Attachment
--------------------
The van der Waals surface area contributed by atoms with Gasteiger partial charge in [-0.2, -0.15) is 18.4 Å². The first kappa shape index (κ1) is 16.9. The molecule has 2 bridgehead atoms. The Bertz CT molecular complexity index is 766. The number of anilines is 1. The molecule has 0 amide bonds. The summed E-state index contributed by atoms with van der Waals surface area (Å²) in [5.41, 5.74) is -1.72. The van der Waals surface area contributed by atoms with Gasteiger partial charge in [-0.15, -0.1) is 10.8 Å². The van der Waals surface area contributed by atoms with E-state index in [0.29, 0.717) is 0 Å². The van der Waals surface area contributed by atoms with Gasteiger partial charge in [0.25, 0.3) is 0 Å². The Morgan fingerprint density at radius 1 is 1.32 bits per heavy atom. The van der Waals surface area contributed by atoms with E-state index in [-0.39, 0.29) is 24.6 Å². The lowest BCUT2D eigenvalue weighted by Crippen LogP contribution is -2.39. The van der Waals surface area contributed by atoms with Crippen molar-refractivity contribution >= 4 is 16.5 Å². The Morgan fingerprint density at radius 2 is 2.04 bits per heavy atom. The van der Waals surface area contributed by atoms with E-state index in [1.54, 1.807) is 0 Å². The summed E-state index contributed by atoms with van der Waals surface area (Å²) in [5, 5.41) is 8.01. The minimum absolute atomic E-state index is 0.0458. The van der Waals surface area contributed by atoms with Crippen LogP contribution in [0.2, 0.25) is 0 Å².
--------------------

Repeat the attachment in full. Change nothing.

The van der Waals surface area contributed by atoms with Gasteiger partial charge in [-0.2, -0.15) is 18.4 Å². The first kappa shape index (κ1) is 16.9. The molecule has 2 bridgehead atoms. The Bertz CT molecular complexity index is 766. The number of anilines is 1. The molecule has 0 amide bonds. The summed E-state index contributed by atoms with van der Waals surface area (Å²) in [5.41, 5.74) is -1.72. The van der Waals surface area contributed by atoms with Gasteiger partial charge in [-0.15, -0.1) is 10.8 Å². The van der Waals surface area contributed by atoms with E-state index in [0.29, 0.717) is 0 Å². The van der Waals surface area contributed by atoms with Gasteiger partial charge in [0.25, 0.3) is 0 Å². The Morgan fingerprint density at radius 1 is 1.32 bits per heavy atom. The van der Waals surface area contributed by atoms with E-state index in [-0.39, 0.29) is 24.6 Å². The lowest BCUT2D eigenvalue weighted by Crippen LogP contribution is -2.39. The van der Waals surface area contributed by atoms with Crippen molar-refractivity contribution >= 4 is 16.5 Å². The Morgan fingerprint density at radius 2 is 2.04 bits per heavy atom. The van der Waals surface area contributed by atoms with E-state index in [1.54, 1.807) is 0 Å². The summed E-state index contributed by atoms with van der Waals surface area (Å²) in [5, 5.41) is 8.01. The minimum absolute atomic E-state index is 0.0458. The van der Waals surface area contributed by atoms with Crippen LogP contribution in [0.2, 0.25) is 0 Å².